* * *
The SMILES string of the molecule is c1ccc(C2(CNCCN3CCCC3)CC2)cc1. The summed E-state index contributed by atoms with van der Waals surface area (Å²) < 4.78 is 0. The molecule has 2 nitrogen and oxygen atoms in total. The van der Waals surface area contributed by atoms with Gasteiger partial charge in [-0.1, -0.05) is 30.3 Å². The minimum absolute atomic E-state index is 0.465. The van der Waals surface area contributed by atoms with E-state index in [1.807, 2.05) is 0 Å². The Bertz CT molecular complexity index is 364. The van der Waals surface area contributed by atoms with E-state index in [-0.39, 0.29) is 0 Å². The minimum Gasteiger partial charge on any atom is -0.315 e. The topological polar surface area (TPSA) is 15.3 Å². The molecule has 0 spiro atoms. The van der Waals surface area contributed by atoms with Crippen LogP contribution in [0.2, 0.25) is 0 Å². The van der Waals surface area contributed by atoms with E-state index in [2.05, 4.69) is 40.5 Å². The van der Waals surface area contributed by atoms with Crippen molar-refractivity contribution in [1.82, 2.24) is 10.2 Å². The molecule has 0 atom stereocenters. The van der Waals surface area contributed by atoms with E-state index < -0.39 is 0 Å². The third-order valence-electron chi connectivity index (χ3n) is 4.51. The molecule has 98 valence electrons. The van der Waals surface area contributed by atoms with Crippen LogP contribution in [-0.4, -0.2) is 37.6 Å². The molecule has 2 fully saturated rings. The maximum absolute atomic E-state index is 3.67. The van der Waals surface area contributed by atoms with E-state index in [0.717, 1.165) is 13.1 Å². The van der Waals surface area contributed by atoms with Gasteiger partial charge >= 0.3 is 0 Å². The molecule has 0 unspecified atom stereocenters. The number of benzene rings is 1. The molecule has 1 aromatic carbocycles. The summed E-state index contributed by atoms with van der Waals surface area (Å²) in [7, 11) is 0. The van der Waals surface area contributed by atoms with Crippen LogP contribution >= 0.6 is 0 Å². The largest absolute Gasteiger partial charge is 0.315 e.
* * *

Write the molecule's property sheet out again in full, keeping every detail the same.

The SMILES string of the molecule is c1ccc(C2(CNCCN3CCCC3)CC2)cc1. The summed E-state index contributed by atoms with van der Waals surface area (Å²) < 4.78 is 0. The molecule has 2 nitrogen and oxygen atoms in total. The van der Waals surface area contributed by atoms with Gasteiger partial charge in [-0.1, -0.05) is 30.3 Å². The minimum absolute atomic E-state index is 0.465. The van der Waals surface area contributed by atoms with E-state index in [1.807, 2.05) is 0 Å². The Bertz CT molecular complexity index is 364. The van der Waals surface area contributed by atoms with E-state index in [-0.39, 0.29) is 0 Å². The minimum Gasteiger partial charge on any atom is -0.315 e. The topological polar surface area (TPSA) is 15.3 Å². The molecule has 0 spiro atoms. The van der Waals surface area contributed by atoms with Crippen LogP contribution in [0.2, 0.25) is 0 Å². The van der Waals surface area contributed by atoms with E-state index in [2.05, 4.69) is 40.5 Å². The van der Waals surface area contributed by atoms with Crippen molar-refractivity contribution in [1.82, 2.24) is 10.2 Å². The molecule has 0 atom stereocenters. The van der Waals surface area contributed by atoms with E-state index < -0.39 is 0 Å². The third-order valence-electron chi connectivity index (χ3n) is 4.51. The molecule has 98 valence electrons. The van der Waals surface area contributed by atoms with Crippen LogP contribution in [-0.4, -0.2) is 37.6 Å². The molecule has 2 fully saturated rings. The maximum absolute atomic E-state index is 3.67. The van der Waals surface area contributed by atoms with E-state index in [0.717, 1.165) is 13.1 Å². The van der Waals surface area contributed by atoms with Gasteiger partial charge >= 0.3 is 0 Å². The molecule has 0 unspecified atom stereocenters. The number of benzene rings is 1. The molecule has 1 aromatic carbocycles. The summed E-state index contributed by atoms with van der Waals surface area (Å²) in [7, 11) is 0. The van der Waals surface area contributed by atoms with Crippen LogP contribution >= 0.6 is 0 Å². The largest absolute Gasteiger partial charge is 0.315 e.